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Tax Assessments: Period Of Notice

Volume 387: debated on Wednesday 16 November 1977

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2.51 p.m.

My Lords, I beg leave to ask the Question which stands in my name on the Order Paper.

The Question was as follows:

To ask Her Majesty's Government whether they are aware that the Inland Revenue frequently send Notices of Assessment to Income Tax and demands for payment within 30 days during the holiday season, and that as a result taxpayers have often very little time to study these demands before the expiry of the 30-day period after which interest is payable; that this problem is accentuated by the increasing dilatoriness of the postal services; and whether they will either extend the 30-day period or instruct the Inland Revenue not to issue demands during the holiday season, or both.

My Lords, the period of 30 days from the issue of a tax assessment before the tax is payable or interest starts to run is a minimum and in many cases the taxpayer will have a longer breathing-space. But, even where there is only this minimum period, I am not aware that 30 days—which is a standard period for many tax purposes—is generally found to cause difficulty. It would not be practicable to suspend the issue of tax assessments during the time when taxpayers may be on holiday.

My Lords, is the noble and learned Lord aware that I am not asking him to suspend the issue of tax assessments but only to permit a longer period of notice?— —since it may well be the case that a taxpayer who is away on a well-earned holiday has not sufficient time on his return to consider the accuracy of the assessment, to take advice or to consider what steps he should take. Es the noble and learned Lord aware that, since the interest provisions were incorporated, this has become a very acute difficulty and one which raises a good deal of feeling?

My Lords, as I have already said, I am not aware that this is generally found to cause difficulty. I think that this noble House should appreciate that there are really two basic dates in the year—1st January and 6th July—when tax becomes payable for the kind of case which the noble Lord seems to have in mind, and in the great majority of cases the person who receives a notice of assessment and a notice to pay will have negotiated the assessment beforehand. He will tend to have a professional adviser who is entitled, at his wish, to have a copy of the notice sent to him, and in the great majority of cases there should be no difficulty.

My Lords, is the noble and learned Lord aware that, no doubt through my fault, he has not fully apprehended the point I was putting to him, which is that the assessment becomes final after 30 days if an appeal is not entered, and if the taxpayer is away on holiday he has no chance to enter an appeal? Will the noble and learned Lord consider that aspect of the matter?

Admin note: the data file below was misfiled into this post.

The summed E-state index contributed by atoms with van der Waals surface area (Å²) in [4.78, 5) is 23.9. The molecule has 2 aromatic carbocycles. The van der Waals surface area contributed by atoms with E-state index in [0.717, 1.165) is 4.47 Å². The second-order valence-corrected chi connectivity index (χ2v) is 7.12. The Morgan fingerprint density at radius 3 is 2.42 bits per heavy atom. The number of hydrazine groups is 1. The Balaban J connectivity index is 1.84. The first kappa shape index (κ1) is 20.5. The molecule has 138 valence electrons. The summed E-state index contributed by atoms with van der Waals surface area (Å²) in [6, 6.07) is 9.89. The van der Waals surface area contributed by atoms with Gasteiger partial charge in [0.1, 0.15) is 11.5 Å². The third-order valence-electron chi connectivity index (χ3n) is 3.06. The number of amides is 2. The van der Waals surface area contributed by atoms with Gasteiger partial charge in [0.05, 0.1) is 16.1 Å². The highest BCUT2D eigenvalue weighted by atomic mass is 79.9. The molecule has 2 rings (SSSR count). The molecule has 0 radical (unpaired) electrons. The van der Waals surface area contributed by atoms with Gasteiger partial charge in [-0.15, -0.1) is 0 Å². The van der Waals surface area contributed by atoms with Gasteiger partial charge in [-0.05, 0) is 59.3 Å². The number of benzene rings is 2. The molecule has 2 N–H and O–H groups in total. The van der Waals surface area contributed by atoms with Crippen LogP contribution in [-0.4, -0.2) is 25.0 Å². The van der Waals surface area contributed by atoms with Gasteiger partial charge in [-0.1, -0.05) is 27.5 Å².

My Lords, if the taxpayer is going on holiday, he knows that he is liable to pay tax because he has made a gain. He can cause the inspector to send a copy to any person whom he cares to name, and then an appeal may be entered if he chooses to appeal. If he does not appeal within the 30 days and he can demonstrate that he was away, then he will be allowed to appeal out of time. That is contained, I think, in Section 49 of the Act of 1970.

My Lords, is the noble and learned Lord aware that I am fully in support of my noble friend's Question? Is the noble and learned Lord also aware that I think his Answer was quite ridiculous, and as if he really did not know anything at all about it?

My Lords, I am certainly not surprised at the first part of the question. I must confess that I do not know very much about it, but I spent a long time studying Volume 1 of the taxes Acts in order to discover my answers. Despite her lack of confidence in me, I can assure the noble Baroness that I have given answers which are totally accurate, and that if any person finds that 30 days have elapsed owing to his having had a prolonged holiday, then he may, on his return, ask for the time to be extended and it will be extended and no one need be discomforted at all.

My Lords, will the noble and learned Lord confirm that what happened to me when I fell into exactly these circumstances is the practice, and will he encourage the practice? An assessment was sent just before I left for seven weeks at sea. Owing to a postal delay, it arrived after I had gone, and I was therefore unable to deal with it in the proper time. But on informing the income tax authorities, they promptly remitted the period and allowed me to carry on exactly as if I had done everything at the proper time. Will the noble and learned Lord please confirm that that is the practice, and that it should be encouraged?

My Lords, I am indebted to the noble Viscount, who has given us a practical demonstration of the application of Section 49.